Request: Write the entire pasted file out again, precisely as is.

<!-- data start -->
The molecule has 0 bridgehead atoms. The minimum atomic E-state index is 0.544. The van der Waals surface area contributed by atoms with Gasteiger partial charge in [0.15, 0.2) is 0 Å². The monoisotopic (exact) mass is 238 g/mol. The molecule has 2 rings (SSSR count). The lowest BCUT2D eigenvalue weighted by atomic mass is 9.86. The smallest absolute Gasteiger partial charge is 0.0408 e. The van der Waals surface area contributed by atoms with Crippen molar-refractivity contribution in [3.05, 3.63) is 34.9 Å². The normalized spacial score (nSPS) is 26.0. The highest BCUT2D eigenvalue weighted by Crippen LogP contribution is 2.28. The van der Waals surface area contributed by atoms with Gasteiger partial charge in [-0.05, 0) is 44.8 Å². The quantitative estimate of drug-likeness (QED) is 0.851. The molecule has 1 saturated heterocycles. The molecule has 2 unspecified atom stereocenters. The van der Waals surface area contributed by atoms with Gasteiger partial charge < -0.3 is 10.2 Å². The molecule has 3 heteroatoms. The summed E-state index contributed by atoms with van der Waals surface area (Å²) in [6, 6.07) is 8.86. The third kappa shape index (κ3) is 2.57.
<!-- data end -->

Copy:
The molecule has 0 bridgehead atoms. The minimum atomic E-state index is 0.544. The van der Waals surface area contributed by atoms with Gasteiger partial charge in [0.15, 0.2) is 0 Å². The monoisotopic (exact) mass is 238 g/mol. The molecule has 2 rings (SSSR count). The lowest BCUT2D eigenvalue weighted by atomic mass is 9.86. The smallest absolute Gasteiger partial charge is 0.0408 e. The van der Waals surface area contributed by atoms with Crippen molar-refractivity contribution in [3.05, 3.63) is 34.9 Å². The normalized spacial score (nSPS) is 26.0. The highest BCUT2D eigenvalue weighted by Crippen LogP contribution is 2.28. The van der Waals surface area contributed by atoms with Gasteiger partial charge in [-0.05, 0) is 44.8 Å². The quantitative estimate of drug-likeness (QED) is 0.851. The molecule has 1 saturated heterocycles. The molecule has 2 unspecified atom stereocenters. The van der Waals surface area contributed by atoms with Gasteiger partial charge < -0.3 is 10.2 Å². The molecule has 3 heteroatoms. The summed E-state index contributed by atoms with van der Waals surface area (Å²) in [6, 6.07) is 8.86. The third kappa shape index (κ3) is 2.57.